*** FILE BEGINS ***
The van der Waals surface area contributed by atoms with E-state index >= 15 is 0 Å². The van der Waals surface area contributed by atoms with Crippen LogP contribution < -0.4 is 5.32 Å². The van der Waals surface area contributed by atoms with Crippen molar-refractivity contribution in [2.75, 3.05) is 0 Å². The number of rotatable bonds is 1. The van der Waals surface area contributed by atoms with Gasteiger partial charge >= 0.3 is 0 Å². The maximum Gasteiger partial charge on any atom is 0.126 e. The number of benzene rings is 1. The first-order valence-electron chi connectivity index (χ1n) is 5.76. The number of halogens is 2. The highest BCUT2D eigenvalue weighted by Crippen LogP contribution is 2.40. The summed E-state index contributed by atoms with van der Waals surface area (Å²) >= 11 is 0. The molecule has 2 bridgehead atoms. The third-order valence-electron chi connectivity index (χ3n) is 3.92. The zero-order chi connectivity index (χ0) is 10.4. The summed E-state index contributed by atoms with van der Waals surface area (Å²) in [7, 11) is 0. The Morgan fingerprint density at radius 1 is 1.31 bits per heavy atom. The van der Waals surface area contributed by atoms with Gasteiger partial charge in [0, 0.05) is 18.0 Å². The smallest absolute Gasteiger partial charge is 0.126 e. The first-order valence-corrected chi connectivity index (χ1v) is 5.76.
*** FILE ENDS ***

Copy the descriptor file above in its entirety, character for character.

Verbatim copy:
The van der Waals surface area contributed by atoms with E-state index >= 15 is 0 Å². The van der Waals surface area contributed by atoms with Crippen LogP contribution < -0.4 is 5.32 Å². The van der Waals surface area contributed by atoms with Crippen molar-refractivity contribution in [2.75, 3.05) is 0 Å². The number of rotatable bonds is 1. The van der Waals surface area contributed by atoms with Gasteiger partial charge >= 0.3 is 0 Å². The maximum Gasteiger partial charge on any atom is 0.126 e. The number of benzene rings is 1. The first-order valence-electron chi connectivity index (χ1n) is 5.76. The number of halogens is 2. The highest BCUT2D eigenvalue weighted by Crippen LogP contribution is 2.40. The summed E-state index contributed by atoms with van der Waals surface area (Å²) >= 11 is 0. The molecule has 2 bridgehead atoms. The third-order valence-electron chi connectivity index (χ3n) is 3.92. The zero-order chi connectivity index (χ0) is 10.4. The summed E-state index contributed by atoms with van der Waals surface area (Å²) in [7, 11) is 0. The Morgan fingerprint density at radius 1 is 1.31 bits per heavy atom. The van der Waals surface area contributed by atoms with Gasteiger partial charge in [0, 0.05) is 18.0 Å². The smallest absolute Gasteiger partial charge is 0.126 e. The first-order valence-corrected chi connectivity index (χ1v) is 5.76.